And, yes, we look at tyrants and dictators and ask, “How do I help them grow into the loving people who they were meant to be?”

We look at the brokenness of this world—and it is broken, we are broken, in so many ways—and ask how we can put it back together again.

We do that in this church, and in our homes, and in our workplaces, and, yes, in the voting booth.

It is election season. We are a church and I am your pastor. And I’m not about to get partisan. I’m not going to tell you who I support or who to vote for.

But I will ask you to do this. When you are thinking about your vote, knowing that we are all imperfect, ask this question: who is going to love, who is going to serve, who is going to prioritize love over judgement?

Who is going to bring good news to the poor? Who is going to proclaim release to the captive and recovery of sight to the blind? Who is going to let the oppressed go free and declare a time of the Lord’s favor?

Who is going to give food to the hungry and drink to the thirsty? Who will welcome the stranger and clothe the naked? Who will care for the sick and visit the prisoner?

Because I will tell you, we do not need more judges in power. We do not need more people who will look at this world and say, “This is good and this is evil.”

We need more people who will look at this world and ask, in humility, how we can love it better.

That is the work of leadership. And it begins with us.

Rewriting Sermons

A while ago, I was having trouble with a sermon that I was working on. I had read the scripture carefully and I had a message that I wanted to deliver, but the words just weren’t coming. Every story I tried to tell felt wrong. Every sentence’s feel was just a little off. And, weirdly, it all seemed very familiar. I kept feeling like I had delivered this sermon before… so why wasn’t it working now?

So I went back and checked the sermons I had given in the past. And it turned out that I had given this sermon before. Or, at least, I had given a sermon that used the same scriptures and had the same basic theme that I was trying for in the one that I was working on. And I was faced with an unpleasant choice: should I scrap the one I was struggling with and look for a different angle on these scriptures… or should I scrap the one I was struggling with and just use the old one?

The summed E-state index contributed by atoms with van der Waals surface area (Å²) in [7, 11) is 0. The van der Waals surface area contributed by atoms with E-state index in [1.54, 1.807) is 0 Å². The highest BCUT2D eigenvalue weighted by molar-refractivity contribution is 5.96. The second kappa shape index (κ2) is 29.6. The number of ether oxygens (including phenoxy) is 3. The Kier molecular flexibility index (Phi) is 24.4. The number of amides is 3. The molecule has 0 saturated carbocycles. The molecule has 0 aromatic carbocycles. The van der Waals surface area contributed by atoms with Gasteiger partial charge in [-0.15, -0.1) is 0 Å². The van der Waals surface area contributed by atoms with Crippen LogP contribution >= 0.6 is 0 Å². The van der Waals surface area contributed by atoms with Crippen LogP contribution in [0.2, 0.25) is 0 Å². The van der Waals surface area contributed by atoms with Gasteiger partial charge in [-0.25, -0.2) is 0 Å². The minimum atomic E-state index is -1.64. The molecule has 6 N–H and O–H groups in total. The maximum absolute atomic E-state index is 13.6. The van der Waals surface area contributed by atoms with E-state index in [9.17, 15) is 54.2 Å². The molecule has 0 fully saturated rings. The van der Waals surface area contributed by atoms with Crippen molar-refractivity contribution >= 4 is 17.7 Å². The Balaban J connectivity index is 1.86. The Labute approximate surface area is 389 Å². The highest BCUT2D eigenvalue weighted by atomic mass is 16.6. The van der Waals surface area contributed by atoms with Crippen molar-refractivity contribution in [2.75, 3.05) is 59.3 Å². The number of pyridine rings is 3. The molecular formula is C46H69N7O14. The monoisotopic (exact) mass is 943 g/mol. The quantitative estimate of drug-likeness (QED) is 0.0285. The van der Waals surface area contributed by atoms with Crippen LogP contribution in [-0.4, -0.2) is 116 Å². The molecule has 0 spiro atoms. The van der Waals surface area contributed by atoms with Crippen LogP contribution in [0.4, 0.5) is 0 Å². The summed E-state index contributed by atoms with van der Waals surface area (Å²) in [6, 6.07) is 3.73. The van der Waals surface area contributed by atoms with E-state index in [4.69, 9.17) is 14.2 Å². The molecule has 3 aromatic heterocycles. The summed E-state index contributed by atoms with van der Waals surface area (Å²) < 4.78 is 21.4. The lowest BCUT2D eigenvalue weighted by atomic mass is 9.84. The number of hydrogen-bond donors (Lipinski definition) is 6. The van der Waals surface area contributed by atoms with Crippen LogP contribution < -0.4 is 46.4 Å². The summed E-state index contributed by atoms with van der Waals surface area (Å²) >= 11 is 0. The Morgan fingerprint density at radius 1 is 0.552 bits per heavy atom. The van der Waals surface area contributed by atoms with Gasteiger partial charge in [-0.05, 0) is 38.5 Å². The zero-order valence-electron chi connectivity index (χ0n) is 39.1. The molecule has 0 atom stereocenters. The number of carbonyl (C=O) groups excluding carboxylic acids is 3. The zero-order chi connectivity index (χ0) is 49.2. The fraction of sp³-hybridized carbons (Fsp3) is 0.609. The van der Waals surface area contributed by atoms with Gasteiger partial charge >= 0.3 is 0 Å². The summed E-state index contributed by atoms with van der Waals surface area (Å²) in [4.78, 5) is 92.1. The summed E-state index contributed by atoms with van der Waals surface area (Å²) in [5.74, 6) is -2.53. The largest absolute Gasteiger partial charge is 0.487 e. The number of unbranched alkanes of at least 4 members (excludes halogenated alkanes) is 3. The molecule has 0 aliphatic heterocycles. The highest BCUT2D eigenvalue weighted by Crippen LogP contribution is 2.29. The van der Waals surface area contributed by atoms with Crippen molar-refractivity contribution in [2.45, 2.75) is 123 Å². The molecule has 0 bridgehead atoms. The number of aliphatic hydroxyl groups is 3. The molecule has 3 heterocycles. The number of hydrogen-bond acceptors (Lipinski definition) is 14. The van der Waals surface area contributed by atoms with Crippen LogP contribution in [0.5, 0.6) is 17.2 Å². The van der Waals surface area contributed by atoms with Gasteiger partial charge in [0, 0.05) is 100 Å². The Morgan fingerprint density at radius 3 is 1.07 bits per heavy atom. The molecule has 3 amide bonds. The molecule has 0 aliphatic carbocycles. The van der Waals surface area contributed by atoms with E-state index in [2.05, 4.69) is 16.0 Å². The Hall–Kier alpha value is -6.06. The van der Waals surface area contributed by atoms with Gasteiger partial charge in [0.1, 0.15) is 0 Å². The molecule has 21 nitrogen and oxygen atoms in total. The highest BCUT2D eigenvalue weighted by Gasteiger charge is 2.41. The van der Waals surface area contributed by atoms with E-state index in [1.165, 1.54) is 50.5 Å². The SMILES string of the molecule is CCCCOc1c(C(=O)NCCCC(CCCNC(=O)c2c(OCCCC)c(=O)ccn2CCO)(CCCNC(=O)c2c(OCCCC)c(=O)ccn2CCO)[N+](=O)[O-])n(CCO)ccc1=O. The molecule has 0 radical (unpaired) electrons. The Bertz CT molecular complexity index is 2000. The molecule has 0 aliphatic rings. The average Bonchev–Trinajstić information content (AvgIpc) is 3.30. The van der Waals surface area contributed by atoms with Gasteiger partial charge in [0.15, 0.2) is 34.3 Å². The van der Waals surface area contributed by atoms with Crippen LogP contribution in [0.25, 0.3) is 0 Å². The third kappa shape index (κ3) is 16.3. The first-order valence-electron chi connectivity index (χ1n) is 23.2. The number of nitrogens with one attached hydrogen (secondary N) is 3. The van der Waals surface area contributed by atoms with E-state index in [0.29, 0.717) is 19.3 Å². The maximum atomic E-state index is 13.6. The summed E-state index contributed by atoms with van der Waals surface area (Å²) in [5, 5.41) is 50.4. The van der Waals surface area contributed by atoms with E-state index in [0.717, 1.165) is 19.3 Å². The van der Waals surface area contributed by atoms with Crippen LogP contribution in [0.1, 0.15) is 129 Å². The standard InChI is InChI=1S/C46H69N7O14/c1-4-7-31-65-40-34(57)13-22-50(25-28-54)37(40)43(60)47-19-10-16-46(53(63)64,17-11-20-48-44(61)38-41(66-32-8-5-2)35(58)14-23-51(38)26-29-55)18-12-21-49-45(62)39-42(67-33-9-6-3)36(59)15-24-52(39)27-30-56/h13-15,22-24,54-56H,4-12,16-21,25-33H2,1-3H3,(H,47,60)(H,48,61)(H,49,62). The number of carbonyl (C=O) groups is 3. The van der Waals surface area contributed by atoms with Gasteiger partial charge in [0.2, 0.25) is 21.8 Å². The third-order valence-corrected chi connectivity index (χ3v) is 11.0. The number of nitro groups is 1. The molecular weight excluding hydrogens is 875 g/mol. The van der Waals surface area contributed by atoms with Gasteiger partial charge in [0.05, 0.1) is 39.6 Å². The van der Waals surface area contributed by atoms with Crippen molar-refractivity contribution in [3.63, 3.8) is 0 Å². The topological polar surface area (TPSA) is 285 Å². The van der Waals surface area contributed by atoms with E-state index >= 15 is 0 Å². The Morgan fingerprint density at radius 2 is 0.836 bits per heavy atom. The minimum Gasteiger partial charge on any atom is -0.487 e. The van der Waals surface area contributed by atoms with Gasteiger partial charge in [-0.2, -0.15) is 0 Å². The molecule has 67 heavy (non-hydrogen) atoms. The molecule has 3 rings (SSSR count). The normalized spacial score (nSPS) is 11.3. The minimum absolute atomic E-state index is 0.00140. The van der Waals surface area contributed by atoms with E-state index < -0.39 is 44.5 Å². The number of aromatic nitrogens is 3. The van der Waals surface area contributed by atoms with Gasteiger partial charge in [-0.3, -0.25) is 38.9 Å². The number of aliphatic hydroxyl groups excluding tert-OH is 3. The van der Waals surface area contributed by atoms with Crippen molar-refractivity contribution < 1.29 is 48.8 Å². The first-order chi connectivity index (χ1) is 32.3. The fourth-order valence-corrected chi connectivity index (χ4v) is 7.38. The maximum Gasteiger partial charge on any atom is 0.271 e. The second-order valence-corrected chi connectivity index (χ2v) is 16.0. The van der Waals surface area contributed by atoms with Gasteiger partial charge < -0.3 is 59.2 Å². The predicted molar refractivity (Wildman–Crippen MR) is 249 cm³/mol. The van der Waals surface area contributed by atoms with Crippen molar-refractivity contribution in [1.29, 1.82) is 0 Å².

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A little background might be useful here. Before I was a pastor, there were usually two reasons I would preach. One was plain old pulpit supply. When a local pastor had an emergency or was just on vacation, they would call me in to lead worship. The other was for my job with Back Bay Mission. I would book preaching gigs where I could use the sermon to preach the gospel and tell people about the Mission’s work. Either way, I almost always used the texts from the Revised Common Lectionary (RCL) for whatever Sunday I was preaching.

The RCL provides several texts for every Sunday and rotates through a three-year cycle. So the RCL readings in 2015 and the RCL readings in 2018 are identical. But I don’t always use all of the readings for any given Sunday. In fact, I almost never use all of the readings; I use one or two for the sermon, and maybe base the call to worship off of the psalm of the day. So there’s a bit of a coincidence here: not only did I happen to preach on the same Sunday in 2015, but I choose the same scriptures from the RCL suggested readings!

Now, I pride myself in never delivering the same sermon twice. That’s part of why I use the RCL. It would have been easy enough to have one or two Back Bay Mission sermons and one or two other sermons and just recycled them again and again. But I wasn’t preaching that often (eight sermons in 2015), and writing a sermon usually isn’t a big challenge for me. Moreover, the sermon that I gave in 2015 was a Mission sermon. And while I sometimes mention the Mission in a sermon in my current position, a lot of it wouldn’t have made sense if I just grabbed this sermon and delivered it again. Giving the same sermon wasn’t an option.

But then I thought a little bit about how music works.

I’m not a professional musician, but I do play the saxophone. And I practice several times a week (and even every day when that works for my schedule). And the fact is that it would never occur to me to play a tune once—either in the practice room or for a performance—and then put it away and never play it again. Instead, I work on a single tune for ages. I learn the melody, I learn to hear the chord changes so that I can solo over them, I listen to recordings of other people playing the same tune, I analyze the harmonies. My goal isn’t to get through the tune, it’s to really learn it, deep down.